With that said, MAME has a philosophy of not mere emulation, but immortality for hardware, and as such provides a vast array of virtual historic Apple II interface cards and peripherals, several of which I wasn’t even aware of. It is also the only modern emulator I know of that offers Apple III emulation, and MAME runs on nearly every personal computer platform. If these capabilities appeal to you, MAME may well be worth your effort. Furthermore, MAME’s Apple II abilities are frequently improving. MAME’s Apple IIGS emulation is notable for existing at all, and it does work, but it has some challenging aspects, such as not hiding the host machine mouse pointer when in windowed mode without an obscure command line option.

An important keyboard command when using MAME is forward-delete (Fn-delete on a Mac without a Del key), which toggles between enabling MAME’s keyboard controls, and sending all keys to the emulated Apple II. Also, if you want MAME to run in a window, rather than full-screen, you will need to launch it from a command prompt, and use the “-window” option. Be cautioned that many of the settings available in MAME’s graphical interface are not saved as part of either machine state or configuration, so you may be better off bypassing the GUI entirely and specifying exactly what you want in your virtual Apple II with command prompt options and configuration file editing. I highly advise reading both the general MAME documentation as well as its Apple II specific notes found in the main distribution site’s wiki. Mac users are recommended to use Ample (reviewed above) to reduce the difficulty of launching MAME.


Platform: Linux
Models emulated: Apple II, II Plus, IIe (E)
Image support: DSK, PO, NIB, HDV
Status: unclear (v2b released June 26, 2015; newer forks exist but no formal releases)
Authors: various (creator: Andrey Tzar)
Available from: https://linapple.sourceforge.net/ (2015 release), https://github.com/linappleii/linapple (current)

LinApple is similar to what AppleWin was in 2007, but with a different user interface. Compared with AppleWin, some features are absent, and new ones have been added. Much of LinApple is based on AppleWin code, so it emulates an Apple II well, yet feels quite different from AppleWin to operate. There are no graphical controls. All operation is performed via the function keys—fortunately, a help screen is provided—and configuration is performed by editing a text file. I would normally consider these to be negatives, but they’re not unusual for Linux. Neither is the fact that LinApple must be compiled from its source code. In other words, LinApple requires more technical ability than other emulators.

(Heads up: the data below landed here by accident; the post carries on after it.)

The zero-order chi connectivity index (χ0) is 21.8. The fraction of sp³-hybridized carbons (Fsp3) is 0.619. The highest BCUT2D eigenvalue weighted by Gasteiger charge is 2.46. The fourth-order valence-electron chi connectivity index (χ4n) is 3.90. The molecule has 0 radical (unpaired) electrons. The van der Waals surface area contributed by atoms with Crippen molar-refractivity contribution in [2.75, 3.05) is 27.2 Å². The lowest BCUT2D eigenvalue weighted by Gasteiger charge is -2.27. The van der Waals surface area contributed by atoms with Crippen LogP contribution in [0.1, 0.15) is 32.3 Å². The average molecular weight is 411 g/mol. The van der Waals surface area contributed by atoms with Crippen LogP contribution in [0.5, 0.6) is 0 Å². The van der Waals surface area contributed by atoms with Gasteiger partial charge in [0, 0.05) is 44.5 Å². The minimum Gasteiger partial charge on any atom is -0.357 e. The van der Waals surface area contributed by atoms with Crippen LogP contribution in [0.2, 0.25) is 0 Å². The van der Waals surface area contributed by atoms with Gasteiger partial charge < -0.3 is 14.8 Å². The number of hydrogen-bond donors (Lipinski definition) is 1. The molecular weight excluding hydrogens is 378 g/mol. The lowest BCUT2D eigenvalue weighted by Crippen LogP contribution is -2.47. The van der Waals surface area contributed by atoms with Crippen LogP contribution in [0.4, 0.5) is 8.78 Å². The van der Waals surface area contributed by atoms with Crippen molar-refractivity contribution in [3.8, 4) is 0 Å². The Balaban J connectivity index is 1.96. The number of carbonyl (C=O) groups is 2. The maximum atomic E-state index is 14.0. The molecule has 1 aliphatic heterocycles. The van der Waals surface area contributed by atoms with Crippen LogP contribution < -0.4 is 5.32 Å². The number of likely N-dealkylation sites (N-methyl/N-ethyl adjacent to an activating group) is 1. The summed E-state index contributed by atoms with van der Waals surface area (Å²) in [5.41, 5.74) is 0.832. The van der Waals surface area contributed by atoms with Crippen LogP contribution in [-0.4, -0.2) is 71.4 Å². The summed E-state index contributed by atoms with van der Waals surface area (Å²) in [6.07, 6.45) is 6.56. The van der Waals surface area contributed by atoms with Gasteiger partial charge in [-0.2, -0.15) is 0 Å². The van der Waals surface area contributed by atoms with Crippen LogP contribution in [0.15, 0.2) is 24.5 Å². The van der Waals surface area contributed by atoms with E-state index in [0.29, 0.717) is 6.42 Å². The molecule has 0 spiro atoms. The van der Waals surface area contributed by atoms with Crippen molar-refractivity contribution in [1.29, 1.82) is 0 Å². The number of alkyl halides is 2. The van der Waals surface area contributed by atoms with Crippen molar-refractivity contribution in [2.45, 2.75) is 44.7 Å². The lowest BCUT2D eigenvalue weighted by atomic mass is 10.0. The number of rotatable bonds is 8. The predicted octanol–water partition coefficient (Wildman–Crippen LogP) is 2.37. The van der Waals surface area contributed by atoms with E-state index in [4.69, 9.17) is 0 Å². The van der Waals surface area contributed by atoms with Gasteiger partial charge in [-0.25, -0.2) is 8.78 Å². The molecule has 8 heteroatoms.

Like AppleWin, LinApple provides commonly used virtualized peripherals in their usual slots. Present are two 5.25″ floppy drives, two hard drives, Mockingboard and Phasor sound cards, various monitor emulations, a printer card which writes to a text file in the host operating system, and a mouse card. Memory beyond 128K is not available. The CPU can be accelerated, and the machine state can be saved. One added capability is an integrated FTP browser for loading the virtual disk drives from images on a remote server, though it’s difficult to get working. 

One charming aspect of LinApple is the author’s obvious enthusiasm for the project and for the Apple II—his personality shines through in the language of the help screen, the documentation, and the configuration files. However, he has not maintained the project since 2015. Others have since picked it up and enhanced it, but have not issued a formal release.

If you’re using Linux, and want to emulate an 8-bit Apple II, LinApple will get the job done, if you can clear its hurdles.

Web-based Apple II emulators

There are a few Apple II emulators which run within Web browsers, providing a virtual Apple II even on “walled garden” platforms such as iOS/iPadOS, and browser based computers such as Chromebooks. They also provide an Apple II for anyone in front of any computer in the world, with no software required! These emulators tend to be more limited in their capabilities due to the development challenges of running within a browser, so I am a bit more forgiving in my evaluation than I would be with a desktop browser running native code.

Apple ][js (and //jse and 1js)

Platform: Web browser
Models emulated: Apple II, II Plus/J-Plus, IIe (U), IIe (E), Apple I
Image support: DSK, PO, D13, NIB, HDV, 2MG, WOZ
Status: actively developed (ongoing changes, no formal releases)
Author: Will Scullin
Available from: https://scullinsteel.com